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Gene D'Angelo Archives - Comics Should Be Good! @ Comic Book Resources

1987 And All That: Booster Gold #13-22

A column in which Matt Derman (Comics Matter) reads & reviews comics from 1987, because that’s the year he was born. Click here for an archive of all the previous posts in the series.

Booster1Booster Gold #13-22 (DC) by Dan Jurgens, Gary Martin (#13), Mike DeCarlo (#14, 18), Bruce D. Patterson (#15), Bob Lewis (#16), Arne Starr (#17, 20), Al Vey (#19), Ty Templeton (#21-22), Gene D’Angelo (#13-15, 17-22), Bob Lappan (#13, 17), John Costanza (#14, 18), Agustin Mas (#15), Albert de Guzman (#16), Duncan Andrews (#19), Steve Haynie (#20-22), Barbara Randall

Booster Gold is kind of a jackass. My previous exposure to the character had always been in the context of the Justice League, so I knew he was cocky, but the true depths of his self-importance surprised me when reading his solo title. Yes, I was aware of his origins as a former star athlete from the future who stole technology from his own time, brought it to our own, and used it to make himself into a superhero. None of that screams altruism, so I suppose I could’ve expected the brash, reckless, in-love-with-himself hero I got, but for whatever reason it caught me off-guard at first. I guess I had always assumed that since he was a professional superhero, he must have a strong core goodness that would trump his immaturity and arrogance when it mattered. In reality, his self-interest is his core, and any genuine goodness that results does so almost in spite of his personality. He likes the superhero lifestyle, but his enjoyment comes first from the thrill and then from the fame, with any satisfaction he gets from actually helping someone or fighting evil being largely incidental. He’s not a bad person; he has loose morals that guide him and the hint of a sincere desire to be better and do more. Yet all of that keeps getting overshadowed by his continued focus on maintaining his public image, getting rich, womanizing, and having fun. Continue Reading »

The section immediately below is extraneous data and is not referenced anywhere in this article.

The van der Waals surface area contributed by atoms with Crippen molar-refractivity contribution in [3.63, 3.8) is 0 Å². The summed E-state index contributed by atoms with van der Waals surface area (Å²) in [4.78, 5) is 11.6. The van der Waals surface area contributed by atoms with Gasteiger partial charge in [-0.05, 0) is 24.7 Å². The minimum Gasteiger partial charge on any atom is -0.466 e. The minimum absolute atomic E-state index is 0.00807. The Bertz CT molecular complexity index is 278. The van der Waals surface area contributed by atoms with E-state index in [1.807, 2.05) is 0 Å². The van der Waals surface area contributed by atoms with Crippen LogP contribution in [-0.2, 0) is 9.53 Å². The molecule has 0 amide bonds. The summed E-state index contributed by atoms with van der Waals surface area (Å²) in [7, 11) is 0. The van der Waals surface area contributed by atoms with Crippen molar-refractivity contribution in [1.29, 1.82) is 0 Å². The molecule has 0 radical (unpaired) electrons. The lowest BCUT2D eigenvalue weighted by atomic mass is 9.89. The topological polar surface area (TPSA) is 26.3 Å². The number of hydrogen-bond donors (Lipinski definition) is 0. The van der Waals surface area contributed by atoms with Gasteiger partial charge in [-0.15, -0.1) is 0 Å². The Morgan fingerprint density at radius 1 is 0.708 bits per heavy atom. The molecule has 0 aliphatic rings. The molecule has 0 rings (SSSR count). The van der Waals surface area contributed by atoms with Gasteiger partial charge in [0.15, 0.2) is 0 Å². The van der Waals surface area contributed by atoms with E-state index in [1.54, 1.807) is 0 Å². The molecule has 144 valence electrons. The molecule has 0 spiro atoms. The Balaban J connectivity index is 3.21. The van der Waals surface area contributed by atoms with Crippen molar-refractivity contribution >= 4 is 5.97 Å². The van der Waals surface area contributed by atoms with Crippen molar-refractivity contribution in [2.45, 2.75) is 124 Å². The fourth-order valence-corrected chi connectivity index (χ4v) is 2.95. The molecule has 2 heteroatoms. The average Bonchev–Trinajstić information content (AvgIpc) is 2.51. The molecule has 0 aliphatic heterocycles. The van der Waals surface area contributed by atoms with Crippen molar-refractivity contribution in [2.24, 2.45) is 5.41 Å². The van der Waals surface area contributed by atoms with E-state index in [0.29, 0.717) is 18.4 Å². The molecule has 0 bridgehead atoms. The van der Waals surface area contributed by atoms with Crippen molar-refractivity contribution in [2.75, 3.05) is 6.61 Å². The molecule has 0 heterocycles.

1987 And All That: Blue Beetle #8-19